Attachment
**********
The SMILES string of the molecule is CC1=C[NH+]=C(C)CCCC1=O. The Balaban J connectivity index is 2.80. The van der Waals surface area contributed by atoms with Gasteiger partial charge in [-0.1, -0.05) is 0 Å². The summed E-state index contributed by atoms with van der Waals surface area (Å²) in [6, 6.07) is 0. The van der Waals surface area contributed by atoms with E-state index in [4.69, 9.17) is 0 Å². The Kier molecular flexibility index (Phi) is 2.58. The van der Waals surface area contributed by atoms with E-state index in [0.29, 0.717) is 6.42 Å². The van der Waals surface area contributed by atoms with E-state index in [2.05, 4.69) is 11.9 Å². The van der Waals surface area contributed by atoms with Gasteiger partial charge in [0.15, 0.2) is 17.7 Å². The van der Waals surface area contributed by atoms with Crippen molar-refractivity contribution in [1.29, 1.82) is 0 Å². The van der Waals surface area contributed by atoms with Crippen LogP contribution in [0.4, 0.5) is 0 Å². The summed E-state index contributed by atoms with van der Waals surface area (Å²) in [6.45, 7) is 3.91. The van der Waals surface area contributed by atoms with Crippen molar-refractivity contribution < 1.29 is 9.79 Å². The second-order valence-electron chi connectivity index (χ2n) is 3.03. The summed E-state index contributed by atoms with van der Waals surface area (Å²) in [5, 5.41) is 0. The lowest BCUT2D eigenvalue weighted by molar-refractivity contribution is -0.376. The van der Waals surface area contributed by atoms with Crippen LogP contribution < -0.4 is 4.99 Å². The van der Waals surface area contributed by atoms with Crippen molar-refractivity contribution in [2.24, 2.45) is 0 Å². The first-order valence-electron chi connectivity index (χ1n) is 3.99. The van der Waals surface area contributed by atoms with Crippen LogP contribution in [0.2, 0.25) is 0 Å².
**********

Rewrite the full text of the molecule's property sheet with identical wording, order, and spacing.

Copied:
The SMILES string of the molecule is CC1=C[NH+]=C(C)CCCC1=O. The Balaban J connectivity index is 2.80. The van der Waals surface area contributed by atoms with Gasteiger partial charge in [-0.1, -0.05) is 0 Å². The summed E-state index contributed by atoms with van der Waals surface area (Å²) in [6, 6.07) is 0. The van der Waals surface area contributed by atoms with E-state index in [4.69, 9.17) is 0 Å². The Kier molecular flexibility index (Phi) is 2.58. The van der Waals surface area contributed by atoms with E-state index in [0.29, 0.717) is 6.42 Å². The van der Waals surface area contributed by atoms with E-state index in [2.05, 4.69) is 11.9 Å². The van der Waals surface area contributed by atoms with Gasteiger partial charge in [0.15, 0.2) is 17.7 Å². The van der Waals surface area contributed by atoms with Crippen molar-refractivity contribution in [1.29, 1.82) is 0 Å². The van der Waals surface area contributed by atoms with Crippen LogP contribution in [0.4, 0.5) is 0 Å². The summed E-state index contributed by atoms with van der Waals surface area (Å²) in [6.45, 7) is 3.91. The van der Waals surface area contributed by atoms with Crippen molar-refractivity contribution < 1.29 is 9.79 Å². The second-order valence-electron chi connectivity index (χ2n) is 3.03. The summed E-state index contributed by atoms with van der Waals surface area (Å²) in [5, 5.41) is 0. The lowest BCUT2D eigenvalue weighted by molar-refractivity contribution is -0.376. The van der Waals surface area contributed by atoms with Crippen LogP contribution < -0.4 is 4.99 Å². The van der Waals surface area contributed by atoms with Crippen molar-refractivity contribution in [2.24, 2.45) is 0 Å². The first-order valence-electron chi connectivity index (χ1n) is 3.99. The van der Waals surface area contributed by atoms with Crippen LogP contribution in [0.2, 0.25) is 0 Å².